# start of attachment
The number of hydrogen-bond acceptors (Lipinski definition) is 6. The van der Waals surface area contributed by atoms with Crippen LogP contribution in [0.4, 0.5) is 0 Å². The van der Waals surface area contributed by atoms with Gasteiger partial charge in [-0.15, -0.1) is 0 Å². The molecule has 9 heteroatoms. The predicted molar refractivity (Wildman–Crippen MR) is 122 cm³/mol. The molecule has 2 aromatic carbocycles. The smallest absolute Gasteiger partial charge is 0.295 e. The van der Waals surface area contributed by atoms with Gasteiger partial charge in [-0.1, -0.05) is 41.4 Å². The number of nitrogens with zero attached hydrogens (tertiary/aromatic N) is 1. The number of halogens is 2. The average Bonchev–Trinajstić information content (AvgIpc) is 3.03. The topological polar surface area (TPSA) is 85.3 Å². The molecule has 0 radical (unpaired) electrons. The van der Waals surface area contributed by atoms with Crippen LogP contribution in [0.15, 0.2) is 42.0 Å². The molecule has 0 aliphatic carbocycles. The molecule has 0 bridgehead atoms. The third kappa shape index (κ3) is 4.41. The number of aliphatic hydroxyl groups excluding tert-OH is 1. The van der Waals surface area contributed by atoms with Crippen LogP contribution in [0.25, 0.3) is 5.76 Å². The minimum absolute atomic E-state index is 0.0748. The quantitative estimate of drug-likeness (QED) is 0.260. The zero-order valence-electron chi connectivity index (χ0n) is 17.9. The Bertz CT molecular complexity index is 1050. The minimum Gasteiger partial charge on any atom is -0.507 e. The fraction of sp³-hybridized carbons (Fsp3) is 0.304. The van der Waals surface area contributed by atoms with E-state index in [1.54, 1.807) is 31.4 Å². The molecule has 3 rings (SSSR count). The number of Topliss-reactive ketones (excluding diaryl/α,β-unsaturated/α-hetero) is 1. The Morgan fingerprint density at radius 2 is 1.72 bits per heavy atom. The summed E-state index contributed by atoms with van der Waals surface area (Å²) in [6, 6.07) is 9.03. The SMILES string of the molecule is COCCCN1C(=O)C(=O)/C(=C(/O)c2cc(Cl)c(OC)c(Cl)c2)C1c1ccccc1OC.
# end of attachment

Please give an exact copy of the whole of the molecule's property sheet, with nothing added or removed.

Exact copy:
The number of hydrogen-bond acceptors (Lipinski definition) is 6. The van der Waals surface area contributed by atoms with Crippen LogP contribution in [0.4, 0.5) is 0 Å². The van der Waals surface area contributed by atoms with Gasteiger partial charge in [-0.15, -0.1) is 0 Å². The molecule has 9 heteroatoms. The predicted molar refractivity (Wildman–Crippen MR) is 122 cm³/mol. The molecule has 2 aromatic carbocycles. The smallest absolute Gasteiger partial charge is 0.295 e. The van der Waals surface area contributed by atoms with Gasteiger partial charge in [-0.1, -0.05) is 41.4 Å². The number of nitrogens with zero attached hydrogens (tertiary/aromatic N) is 1. The number of halogens is 2. The average Bonchev–Trinajstić information content (AvgIpc) is 3.03. The topological polar surface area (TPSA) is 85.3 Å². The molecule has 0 radical (unpaired) electrons. The van der Waals surface area contributed by atoms with Crippen LogP contribution in [0.15, 0.2) is 42.0 Å². The molecule has 0 aliphatic carbocycles. The molecule has 0 bridgehead atoms. The third kappa shape index (κ3) is 4.41. The number of aliphatic hydroxyl groups excluding tert-OH is 1. The van der Waals surface area contributed by atoms with Crippen LogP contribution in [0.25, 0.3) is 5.76 Å². The minimum absolute atomic E-state index is 0.0748. The quantitative estimate of drug-likeness (QED) is 0.260. The zero-order valence-electron chi connectivity index (χ0n) is 17.9. The Bertz CT molecular complexity index is 1050. The minimum Gasteiger partial charge on any atom is -0.507 e. The fraction of sp³-hybridized carbons (Fsp3) is 0.304. The van der Waals surface area contributed by atoms with E-state index in [1.54, 1.807) is 31.4 Å². The molecule has 3 rings (SSSR count). The number of Topliss-reactive ketones (excluding diaryl/α,β-unsaturated/α-hetero) is 1. The Morgan fingerprint density at radius 2 is 1.72 bits per heavy atom. The summed E-state index contributed by atoms with van der Waals surface area (Å²) in [6, 6.07) is 9.03. The SMILES string of the molecule is COCCCN1C(=O)C(=O)/C(=C(/O)c2cc(Cl)c(OC)c(Cl)c2)C1c1ccccc1OC.